Even if revised downward, U.S. growth expectations have been holding up relatively well compared with global growth prospects. While trade-related tensions have had some impact on global growth, we believe the repercussions have been small to date and that structural issues abroad have been the main culprit in the global slowdown.

Europe in particular still faces a variety of political and economic challenges. The United Kingdom’s Brexit process, messy from the start, continues to unravel; France is contending with the “yellow vest” protests; Germany is battling weaker manufacturing; and Italy is struggling with the difficult budget negotiations of an unsettled governing coalition. Trade concerns also remain in play for Europe, with important trade discussions with the United States on agriculture and autos still outstanding.

These structural issues have also impacted the monetary policy outlook, with the European Central Bank (ECB) pushing back plans to raise rates and reduce the size of the ECB’s balance sheet. In fact, speculation of an ECB rate cut and another round of quantitative easing ramped up last week after comments from ECB President Mario Draghi.

In Japan, programs to increase government spending and reduce rates have supported growth. However, true structural reforms remain elusive. Consumer sentiment has also weakened ahead of the value-added tax (VAT) increase scheduled for the fourth quarter of 2019. Though Japan’s recent GDP growth has exceeded expectations, we suspect higher activity comes at the expense of growth in subsequent quarters.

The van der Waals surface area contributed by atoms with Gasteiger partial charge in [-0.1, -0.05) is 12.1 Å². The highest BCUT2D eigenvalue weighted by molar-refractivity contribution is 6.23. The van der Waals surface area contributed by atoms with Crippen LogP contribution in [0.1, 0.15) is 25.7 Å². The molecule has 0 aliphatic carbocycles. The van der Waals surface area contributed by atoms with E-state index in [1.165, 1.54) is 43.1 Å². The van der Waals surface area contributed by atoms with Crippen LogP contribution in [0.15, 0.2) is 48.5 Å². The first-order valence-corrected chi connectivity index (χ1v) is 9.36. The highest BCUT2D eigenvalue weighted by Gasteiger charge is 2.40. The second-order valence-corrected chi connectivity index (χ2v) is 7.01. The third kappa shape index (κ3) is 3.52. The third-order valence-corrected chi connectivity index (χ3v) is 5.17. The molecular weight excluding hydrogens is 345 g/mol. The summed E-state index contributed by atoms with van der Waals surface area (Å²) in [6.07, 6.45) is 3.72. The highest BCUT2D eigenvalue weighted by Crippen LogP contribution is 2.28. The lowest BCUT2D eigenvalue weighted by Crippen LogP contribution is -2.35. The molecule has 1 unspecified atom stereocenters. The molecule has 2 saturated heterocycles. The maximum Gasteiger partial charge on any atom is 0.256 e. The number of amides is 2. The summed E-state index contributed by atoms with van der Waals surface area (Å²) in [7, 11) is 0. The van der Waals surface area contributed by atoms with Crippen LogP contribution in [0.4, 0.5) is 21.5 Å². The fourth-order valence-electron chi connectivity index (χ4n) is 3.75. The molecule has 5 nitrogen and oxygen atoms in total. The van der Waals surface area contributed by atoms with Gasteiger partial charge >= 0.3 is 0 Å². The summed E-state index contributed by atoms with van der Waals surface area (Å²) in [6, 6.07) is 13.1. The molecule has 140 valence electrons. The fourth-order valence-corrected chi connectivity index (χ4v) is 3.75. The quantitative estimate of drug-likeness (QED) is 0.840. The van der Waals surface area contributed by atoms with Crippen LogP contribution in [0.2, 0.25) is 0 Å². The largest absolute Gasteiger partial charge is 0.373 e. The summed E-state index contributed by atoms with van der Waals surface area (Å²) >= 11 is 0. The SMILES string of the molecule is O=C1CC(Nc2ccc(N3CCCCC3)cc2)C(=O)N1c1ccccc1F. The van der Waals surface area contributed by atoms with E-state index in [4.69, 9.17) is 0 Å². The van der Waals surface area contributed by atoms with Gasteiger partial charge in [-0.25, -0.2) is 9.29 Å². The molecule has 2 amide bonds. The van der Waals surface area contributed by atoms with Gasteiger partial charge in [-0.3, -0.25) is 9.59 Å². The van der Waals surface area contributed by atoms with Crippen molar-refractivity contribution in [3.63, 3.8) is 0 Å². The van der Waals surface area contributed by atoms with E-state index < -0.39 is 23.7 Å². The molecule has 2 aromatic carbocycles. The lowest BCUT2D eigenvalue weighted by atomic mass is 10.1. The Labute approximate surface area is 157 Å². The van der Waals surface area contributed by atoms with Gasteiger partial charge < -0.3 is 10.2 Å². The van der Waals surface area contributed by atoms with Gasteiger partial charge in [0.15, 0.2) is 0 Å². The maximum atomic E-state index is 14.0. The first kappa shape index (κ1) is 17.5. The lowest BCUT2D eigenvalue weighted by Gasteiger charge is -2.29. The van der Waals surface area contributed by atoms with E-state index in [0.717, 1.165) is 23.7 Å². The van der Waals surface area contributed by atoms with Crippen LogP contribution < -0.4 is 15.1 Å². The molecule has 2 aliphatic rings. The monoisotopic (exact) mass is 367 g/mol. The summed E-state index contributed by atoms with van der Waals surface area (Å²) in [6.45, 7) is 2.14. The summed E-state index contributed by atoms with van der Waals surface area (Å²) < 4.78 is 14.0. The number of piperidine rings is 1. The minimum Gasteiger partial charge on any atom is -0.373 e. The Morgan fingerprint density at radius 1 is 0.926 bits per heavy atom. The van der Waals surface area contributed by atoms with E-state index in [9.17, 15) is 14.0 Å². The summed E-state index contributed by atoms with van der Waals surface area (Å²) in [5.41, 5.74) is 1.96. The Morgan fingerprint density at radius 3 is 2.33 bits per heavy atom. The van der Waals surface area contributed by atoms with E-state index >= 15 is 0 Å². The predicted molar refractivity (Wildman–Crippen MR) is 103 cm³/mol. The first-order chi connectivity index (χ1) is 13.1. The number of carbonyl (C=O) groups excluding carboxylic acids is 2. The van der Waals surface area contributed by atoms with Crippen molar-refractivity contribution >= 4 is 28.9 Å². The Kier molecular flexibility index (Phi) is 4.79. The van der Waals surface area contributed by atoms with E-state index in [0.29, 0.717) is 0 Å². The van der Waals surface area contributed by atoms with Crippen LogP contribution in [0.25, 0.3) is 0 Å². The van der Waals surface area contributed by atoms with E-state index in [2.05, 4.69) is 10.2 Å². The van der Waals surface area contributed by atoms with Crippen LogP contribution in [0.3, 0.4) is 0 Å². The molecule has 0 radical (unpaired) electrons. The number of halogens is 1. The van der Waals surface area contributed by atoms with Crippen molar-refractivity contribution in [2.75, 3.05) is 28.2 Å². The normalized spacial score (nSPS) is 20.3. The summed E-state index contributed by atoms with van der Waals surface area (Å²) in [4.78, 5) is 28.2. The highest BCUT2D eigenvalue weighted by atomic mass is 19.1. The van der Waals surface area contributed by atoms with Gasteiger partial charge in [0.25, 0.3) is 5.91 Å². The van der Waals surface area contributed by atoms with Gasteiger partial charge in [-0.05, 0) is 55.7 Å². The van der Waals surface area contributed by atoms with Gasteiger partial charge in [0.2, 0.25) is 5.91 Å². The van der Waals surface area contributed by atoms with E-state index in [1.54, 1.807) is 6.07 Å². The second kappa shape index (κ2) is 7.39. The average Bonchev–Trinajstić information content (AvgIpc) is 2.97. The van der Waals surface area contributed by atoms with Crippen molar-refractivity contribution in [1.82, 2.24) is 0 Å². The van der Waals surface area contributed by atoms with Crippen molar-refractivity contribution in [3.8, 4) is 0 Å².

We still expect emerging markets (EM) to set the pace for global GDP. Beijing’s intervention has stabilized demand in China, but trade uncertainty continues to weigh on confidence and investment, suggesting the possibility for further stimulus. These policy efforts should support export growth in the rest of emerging Asia. In India, we still expect GDP growth to outpace the rest of EM over the next few years, even as stimulus wanes following the Indian elections. Growth in emerging Europe remains weak, indicating the need for central bank accommodation in Turkey and Russia. We expect Mexico to continue to lead growth in Latin America, as Brazil struggles to gain traction.

We still see the United States as a growth leader in the developed world, but emerging markets continue to play an increasing role in the global economy, with the pace of growth leadership shifting from China to India.


At the halfway point of 2019, the U.S. economy has held steady, supported by fiscal stimulus, and corporate profits continue to grow. At the same time, trade tensions are increasingly weighing on the economic outlook, although recent progress at the G-20 meeting in Japan was encouraging, while slowing global growth and political uncertainty have forced global central bankers to extend extraordinary levels of support. We will continue to monitor the impact of trade developments on the indicators we watch. For now, the odds of a near-term recession appear to remain low.



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Gross domestic product (GDP) is the monetary value of all the finished goods and services produced within a country’s borders in a specific time period, though GDP is usually calculated on an annual basis. It includes all of private and public consumption, government outlays, investments, and exports less imports that occur within a defined territory.